India Inc. no longer retains its interest on “capital subsidies” but “insists on obtaining provisions for ease of businesses” for faster and timely execution of its projects so that Make in India campaign progresses with a modest pace for additional employment creation, spurring up manufacturing and thus deepening both its domestic and external engagements.
Commenting on the PHCCI mid-year economic review, President of PHD Chamber of Commerce and Industry Mr. Alok B. Shriram stressed that capital subsidies as extended for so called industrialization of modern times are no longer required as industry refuses to be fed on them.
Mr Shriram said that the industry is hardly interested in obtaining the capital subsidies, say for example of Rs.25 to Rs.30 lakh for project execution as strings attached to it are so vast and enormous that it has no time to waste its energy on such frills as it has grown impatient for its expansion, growth and resurrection which could be revived and regained provided such subsidies are abandoned and climate created for improved business conditions.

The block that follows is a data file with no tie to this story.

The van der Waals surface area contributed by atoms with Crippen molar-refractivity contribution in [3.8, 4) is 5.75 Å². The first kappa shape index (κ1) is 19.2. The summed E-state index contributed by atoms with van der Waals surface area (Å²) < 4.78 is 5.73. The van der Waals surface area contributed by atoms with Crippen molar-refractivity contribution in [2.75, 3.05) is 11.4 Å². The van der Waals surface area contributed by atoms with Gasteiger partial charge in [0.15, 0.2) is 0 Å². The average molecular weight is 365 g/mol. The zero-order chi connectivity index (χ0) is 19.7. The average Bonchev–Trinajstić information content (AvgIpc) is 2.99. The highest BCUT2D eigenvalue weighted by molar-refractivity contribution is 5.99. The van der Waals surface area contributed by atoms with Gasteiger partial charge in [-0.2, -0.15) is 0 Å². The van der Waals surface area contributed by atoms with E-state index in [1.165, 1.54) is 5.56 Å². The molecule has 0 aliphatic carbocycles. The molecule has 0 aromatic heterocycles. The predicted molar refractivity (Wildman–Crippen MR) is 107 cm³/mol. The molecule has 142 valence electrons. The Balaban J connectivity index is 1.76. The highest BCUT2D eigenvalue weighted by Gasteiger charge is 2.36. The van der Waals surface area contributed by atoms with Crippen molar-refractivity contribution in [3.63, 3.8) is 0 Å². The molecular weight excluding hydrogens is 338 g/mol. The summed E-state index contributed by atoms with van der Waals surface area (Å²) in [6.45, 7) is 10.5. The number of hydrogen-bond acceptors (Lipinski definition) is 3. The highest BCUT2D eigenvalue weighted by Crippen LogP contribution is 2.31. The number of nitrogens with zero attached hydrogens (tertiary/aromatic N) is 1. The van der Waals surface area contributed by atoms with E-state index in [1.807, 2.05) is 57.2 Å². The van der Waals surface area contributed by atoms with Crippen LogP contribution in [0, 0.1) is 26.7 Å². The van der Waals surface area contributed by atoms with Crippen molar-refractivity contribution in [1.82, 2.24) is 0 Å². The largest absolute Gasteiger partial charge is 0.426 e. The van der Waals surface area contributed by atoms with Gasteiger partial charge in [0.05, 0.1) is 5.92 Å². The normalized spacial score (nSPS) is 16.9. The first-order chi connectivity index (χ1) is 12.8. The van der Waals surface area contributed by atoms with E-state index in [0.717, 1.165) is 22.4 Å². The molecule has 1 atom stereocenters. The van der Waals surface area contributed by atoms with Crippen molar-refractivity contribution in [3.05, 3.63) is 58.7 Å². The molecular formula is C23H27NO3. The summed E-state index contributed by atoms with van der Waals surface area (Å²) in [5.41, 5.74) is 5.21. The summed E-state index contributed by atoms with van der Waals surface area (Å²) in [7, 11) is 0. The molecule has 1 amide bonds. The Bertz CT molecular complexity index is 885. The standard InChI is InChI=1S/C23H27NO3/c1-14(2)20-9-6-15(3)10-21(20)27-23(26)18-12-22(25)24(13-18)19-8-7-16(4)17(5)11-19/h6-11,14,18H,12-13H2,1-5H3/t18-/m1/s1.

“What the industry is consistently wanting is the policy narrative that accords for substantially improved business climate leading to much better ease of doing business in which approvals and clearances are hassle free. That will ensure projects execution, amounting to accelerate manufacturing what the government is looking for”, said Mr. Shriram.
He reminded that industry invested heavily on diverse portfolios way back in 1991 when Dr. Manmohan Singh as the Finance Minister opened up the economy and facilitated and deepened India’s integration with that of rest of the world. However, the realization soon came in that without effectively improving the ease business conditions, investments did not yield the desired results.
The scenario has improved significantly since then but now the present regime should hurry up so that India Inc. begins to invest heavily on its mandate, promises and commitment to alter the age old myopic business environment that has been prevailing for decades, restricting and restraining the growth of industry much below its potential, pointed out Mr Shriram.